Raising Awareness About Childhood Cancer
It is estimated that 15,780 children from birth to age 19 will be diagnosed with cancer in the U.S. this year. That's 43 children a day.
Cancer is the second leading cause of childhood death; only accidents take more young lives.
That is why September is designated Childhood Cancer Month--to increase awareness and acknowledge the need to advance research, treatment and access to care. This month also provides an opportunity to recognize childhood cancer survivors and honor those young people who have lost their lives to this disease.
Childhood cancers primarily affect children, teens and young adults. The causes of most childhood cancers are not known. Some of the most common types of childhood cancer include:
- Brain tumors
- Lymphomas, which begins in the immune system
- Leukemias, which are cancers of the bone marrow and tissues that make the blood cells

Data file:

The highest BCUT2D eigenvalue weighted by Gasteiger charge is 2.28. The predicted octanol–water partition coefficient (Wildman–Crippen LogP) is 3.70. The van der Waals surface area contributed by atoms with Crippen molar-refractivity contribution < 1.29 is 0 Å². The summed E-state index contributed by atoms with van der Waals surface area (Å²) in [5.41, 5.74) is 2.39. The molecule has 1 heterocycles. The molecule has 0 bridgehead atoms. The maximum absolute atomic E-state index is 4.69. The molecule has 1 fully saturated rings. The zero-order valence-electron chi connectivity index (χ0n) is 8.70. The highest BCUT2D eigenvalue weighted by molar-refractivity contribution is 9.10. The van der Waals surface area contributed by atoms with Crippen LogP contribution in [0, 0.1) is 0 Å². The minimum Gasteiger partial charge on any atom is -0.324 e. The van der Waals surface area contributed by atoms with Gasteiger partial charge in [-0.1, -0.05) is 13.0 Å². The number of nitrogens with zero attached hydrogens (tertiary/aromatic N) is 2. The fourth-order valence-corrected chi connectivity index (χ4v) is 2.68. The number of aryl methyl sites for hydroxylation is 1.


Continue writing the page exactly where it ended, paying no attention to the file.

- Neuroblastoma, which arises in the adrenal glands, spreads very quickly and is located in the abdominal area near the kidneys and along the sympathetic nerve chain in the chest and abdomen
The overall outlook for children with cancer has improved greatly during the past 50 years.
More than 90 percent of children who are diagnosed with cancer each year in the U.S. are cared for at a facility affiliated with the Children's Oncology Group (COG). East Tennessee Children's Hospital is a member of the COG, which is the world's largest organization for clinical research to improve the care and treatment of childhood cancer.